My experience with the “Z” rifles, as others here. From ‘a bit rough’ and over-polished blued exterior, to pretty nice quality. My couple of Whitworth rifles in mannlicher and classic British heavy chambering, really quite nice all round. I also have FN models from later forties; sporters under the FN brand. Such, to Husqvarna Models 640, to Musketeers, to the likes of JC Higgins models. All very nice quality though the earlier FNs, the best.
But also perhaps to consider some worthy Military rifles and particularly Bubba affected mauser sporters which could well be adapted to your purposes. Of course those with the thumb cut. But also with the clip loading feature which would seem desirable.
Frankly, a lot of ‘worthy fodder’, in terms of interesting actions. Were it me, I would definitely stick with the Mauser military type action. Otherwise, if purely a purpose-designed sporting style action, a resulting hybrid seeking the answer to… What’s the point!
In closing, just to mention that there were certain FN/Husqvarna early postwar transition mausers. Solid left receiver wall and low swept bolts, yet also with the full “C” receiver. More, a vestigial bridge hump from which a clip loading feature could be milled. Perhaps those offering the ultimate in terms of what I interpret you seeking.
I do wish you luck and particularly hope you’ll share whatever progress toward your goal.
Just my take
 

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To make the type K 98 gun you suggested...
it maybe best to have the "C" cut receiver, not military....
so years later after your demise or sale/Ing off of your estate ect.
some one could unsuspecting not pass it off as org. To unsuspecting buyers!
You for one would have your shooter now.
Just my thoughts with Mitchell already polluting the next 50 to 100 years of collectors stuck. ><> Daniel
 

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Considering that used K98k actions fetch a premium these days, starting with a commercial action like a Zastava is not at all a bad idea.

Whoever said that the metallurgy of the Zastava is inferior, well, he's wrong. Comparing a pre-war 98 to the Zastava is apples to oranges. The pre-war is made from a low carbon steel carburised to have a hard skin on all critical operating parts. Soft on the inside, hard outside. Sorta like an M&M. The Zastava is a High Carbon steel. Thus, it is through hardened. http://www.tiropratico.com/manuali-pdf/2011/I-Interarms_MARK-X-BoltAction.pdf

The Interarms Mk X and all subsequent Zastava standard length 98 products had the so called "H" ring.

FWIW, I have converted more than a few Commerical actions to include the thumbcut in the left sidewall. Not too hard and makes the action look a little more correct.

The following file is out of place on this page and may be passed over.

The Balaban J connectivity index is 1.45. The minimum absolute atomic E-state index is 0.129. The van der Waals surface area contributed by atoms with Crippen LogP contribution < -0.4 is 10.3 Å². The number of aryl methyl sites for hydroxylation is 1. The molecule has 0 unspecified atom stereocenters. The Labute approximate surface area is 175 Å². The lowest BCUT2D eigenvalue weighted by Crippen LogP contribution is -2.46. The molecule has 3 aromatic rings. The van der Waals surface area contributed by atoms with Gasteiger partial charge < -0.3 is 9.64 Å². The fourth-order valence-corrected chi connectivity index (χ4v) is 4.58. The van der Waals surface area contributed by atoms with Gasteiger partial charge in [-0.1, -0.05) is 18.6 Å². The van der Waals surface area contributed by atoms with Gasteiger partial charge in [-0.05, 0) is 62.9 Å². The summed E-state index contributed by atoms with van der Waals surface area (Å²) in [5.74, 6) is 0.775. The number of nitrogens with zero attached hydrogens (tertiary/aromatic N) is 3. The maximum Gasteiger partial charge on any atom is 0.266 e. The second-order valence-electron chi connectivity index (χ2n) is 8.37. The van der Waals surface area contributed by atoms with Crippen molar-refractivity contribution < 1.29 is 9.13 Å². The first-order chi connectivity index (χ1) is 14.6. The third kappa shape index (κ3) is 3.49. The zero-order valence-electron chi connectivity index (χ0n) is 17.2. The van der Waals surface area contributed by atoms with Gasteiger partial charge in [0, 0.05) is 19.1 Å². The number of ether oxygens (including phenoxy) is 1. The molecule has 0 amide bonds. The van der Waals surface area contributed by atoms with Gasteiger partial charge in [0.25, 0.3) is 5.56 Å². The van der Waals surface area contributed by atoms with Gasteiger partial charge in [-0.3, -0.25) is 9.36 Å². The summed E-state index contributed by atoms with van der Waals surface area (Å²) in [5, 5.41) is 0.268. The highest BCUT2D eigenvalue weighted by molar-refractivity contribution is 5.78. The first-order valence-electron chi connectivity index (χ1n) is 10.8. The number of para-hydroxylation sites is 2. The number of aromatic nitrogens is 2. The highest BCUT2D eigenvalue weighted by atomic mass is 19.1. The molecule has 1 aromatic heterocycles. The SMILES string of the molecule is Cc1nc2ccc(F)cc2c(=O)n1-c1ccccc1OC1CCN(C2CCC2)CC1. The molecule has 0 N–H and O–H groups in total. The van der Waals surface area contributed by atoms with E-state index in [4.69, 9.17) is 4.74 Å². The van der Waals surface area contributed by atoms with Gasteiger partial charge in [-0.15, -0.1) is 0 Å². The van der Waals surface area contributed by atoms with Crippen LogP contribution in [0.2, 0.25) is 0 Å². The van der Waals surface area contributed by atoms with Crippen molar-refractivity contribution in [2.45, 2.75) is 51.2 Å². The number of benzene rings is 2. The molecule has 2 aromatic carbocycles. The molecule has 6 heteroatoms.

While, like many, I tend to prefer actions with the "C" ring, my .416 Ruger and 9,3x64 among others, are built on "H" ring actions; both Zastava and FN.

It is true that the fit and finish may not be up to Oberndorf standards but careful selection of the donor action and some judicious polishing on the right parts can yield and exceptionally smooth and functional rifle.
 

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Interesting contribution z1r and in principal to largely agree with your conclusions. Yet... Zastava over decades has made a large number of mauser pattern commercial actions. Not necessarily to assume all to exactly the same specs, metallurgy or details. Fortunes subject to the viccitudes of materials, skilled labor and market prices for their products. The firm, producing what larger purchasers demanded. Herters one marketer of early commercial Zastava actions in traditional (non-Supreme) format. Not particularly to assume those metallurgy specs uniform with Whitworth rifles of some decades later. I do believe that the Whitworth name among the best of the Zastava products and nothing shabby whatsoever.
All said, comparing them particularly to my early postwar FN mauser actions, simply not as smooth functioning nor qualitatively, of finish. I do believe that these Zastavas capable of being honed/polished/blued to equal standard.

In mitigtion... My prewar Winchester Model 70 rifles also inherently of better fit/finish than the 'last gasp' 1963 Model 70 iterations. A 'natural progression' of such quality yielding to the realities of automation, production schedules and what the public is willing to pay/accept.
As far as strength is concerned... Properly made and heat treated, most any of the modern commercial bolt rifle actions likely to be amply strong for their intended chamberings.
My take
 

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Extracter rubbing acton and bolt rubbing in these areas
not as good as old stock FN, military mausers or As smooth compared...owned many..
Love the mark X ....sloppy bolt to reciever travel,
Is why I sold my early mark X American field....accuracy not a problem.